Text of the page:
November 22, 2007, 2:03 p.m. Multnomah Falls, Columbia River Gorge, Oregon. We were visiting our sister-in-law’s sister in Portland for Thanksgiving. In that household’s tradition, complementing the turkey was a board of barbeque so nuanced that only years of practice can produce such a fine result. The feast lasted for hours. That plus a welcoming group of people would have been more than adequate, But I had more.
In addition to the customary seasonal gratitude, I was thankful for a brand-new Canon EOS 40D and the opportunity to visit the Columbia River Gorge and the waterfalls that line its southern cliffs. It’s the greatest concentration of falls in North America — more than twenty within a few miles. Chief among them is Multnomah falls: all 620 feet of it.
Multnomah has two cascades connected by a pool and short stream. A picturesque bridge crosses the stream and affords a view of the pool at the bottom of the upper falls. In the pool is an ever-changing array of rocks. I’ve been back to the falls several times over the years and the rocks are always different. Old rocks are gone or moved or broken and new rocks are always there.
(Next time you play rock-paper-scissors, add water — symbolized by holding your hand out and wiggling your fingers. It won’t be fair, though. You’ll always win. Water moves and eventually dissolves everything.)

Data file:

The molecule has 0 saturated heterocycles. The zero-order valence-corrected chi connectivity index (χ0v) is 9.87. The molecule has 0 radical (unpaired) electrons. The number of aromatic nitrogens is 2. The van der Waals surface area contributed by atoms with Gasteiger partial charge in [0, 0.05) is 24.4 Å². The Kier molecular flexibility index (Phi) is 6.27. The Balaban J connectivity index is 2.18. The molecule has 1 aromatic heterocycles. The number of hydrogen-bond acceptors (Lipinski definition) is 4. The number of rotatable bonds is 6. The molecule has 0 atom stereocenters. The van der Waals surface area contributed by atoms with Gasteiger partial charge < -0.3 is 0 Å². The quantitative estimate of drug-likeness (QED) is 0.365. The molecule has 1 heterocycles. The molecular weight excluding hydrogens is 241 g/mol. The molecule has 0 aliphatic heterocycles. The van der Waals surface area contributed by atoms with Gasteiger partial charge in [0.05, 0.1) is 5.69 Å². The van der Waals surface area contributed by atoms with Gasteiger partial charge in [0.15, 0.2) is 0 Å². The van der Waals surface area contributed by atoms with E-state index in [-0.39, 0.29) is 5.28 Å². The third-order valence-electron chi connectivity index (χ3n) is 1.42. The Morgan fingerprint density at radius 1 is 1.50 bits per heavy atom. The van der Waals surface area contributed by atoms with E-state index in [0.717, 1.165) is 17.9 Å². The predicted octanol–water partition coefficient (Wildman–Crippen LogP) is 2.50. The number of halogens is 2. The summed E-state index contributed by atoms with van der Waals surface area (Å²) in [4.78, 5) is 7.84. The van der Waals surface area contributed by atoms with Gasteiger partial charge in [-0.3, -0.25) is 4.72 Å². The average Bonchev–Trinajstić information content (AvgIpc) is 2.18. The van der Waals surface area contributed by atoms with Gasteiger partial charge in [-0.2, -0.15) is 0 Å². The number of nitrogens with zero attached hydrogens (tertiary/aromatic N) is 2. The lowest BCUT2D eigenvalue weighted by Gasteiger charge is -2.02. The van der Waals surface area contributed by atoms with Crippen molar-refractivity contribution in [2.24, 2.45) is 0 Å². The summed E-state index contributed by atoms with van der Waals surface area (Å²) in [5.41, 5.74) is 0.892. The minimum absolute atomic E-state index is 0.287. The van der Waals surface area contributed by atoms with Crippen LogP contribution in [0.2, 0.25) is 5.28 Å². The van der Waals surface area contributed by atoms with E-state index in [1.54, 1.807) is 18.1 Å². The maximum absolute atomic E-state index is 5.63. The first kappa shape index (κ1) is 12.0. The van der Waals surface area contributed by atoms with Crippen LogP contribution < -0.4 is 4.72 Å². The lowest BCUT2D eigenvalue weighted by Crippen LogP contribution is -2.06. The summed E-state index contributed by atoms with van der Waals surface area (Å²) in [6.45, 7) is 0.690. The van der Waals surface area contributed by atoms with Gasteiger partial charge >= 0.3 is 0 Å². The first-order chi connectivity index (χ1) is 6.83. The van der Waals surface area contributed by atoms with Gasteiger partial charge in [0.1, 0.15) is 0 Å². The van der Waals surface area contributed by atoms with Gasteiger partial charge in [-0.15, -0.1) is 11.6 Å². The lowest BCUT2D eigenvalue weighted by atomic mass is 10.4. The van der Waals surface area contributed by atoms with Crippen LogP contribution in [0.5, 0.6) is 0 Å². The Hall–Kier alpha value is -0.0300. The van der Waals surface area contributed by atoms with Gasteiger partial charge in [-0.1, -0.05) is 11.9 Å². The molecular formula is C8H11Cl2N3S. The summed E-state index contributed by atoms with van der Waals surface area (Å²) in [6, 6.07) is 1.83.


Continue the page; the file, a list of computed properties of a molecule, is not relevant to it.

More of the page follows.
At the base of the falls, wafting cascades of water make constantly changing patterns on the rocks, providing hours of entertainment (or frustration) for a photographer who is holding out for just the right look. Finally it came. And here is the reward.
But that exact moment is not the throwback I’m talking about this Thursday. No. We’re looking back at the innocent times when I allowed the camera to make important decisions on my behalf.
In 2007 I didn’t understand the freedom that a RAW file provides in its flexible bits and bytes, so I didn’t set the camera to save a RAW file. That means that the camera gave me an image determined to be acceptable by a consensus of the computer programmers at Canon’s headquarters and not a lot of post-processing by the photographer was possible. Nor did I understand the fine points of color balance and color management and the effect they can have on the final image. So the blue cast that — in my eye — makes this image work was the luck of the digital draw. And I did get lucky. What you see is what I got.
It was a great Thanksgiving.
(Canon EOS 40D, Canon 24-105mm f/4 L lens; Final crop in Adobe Photoshop.)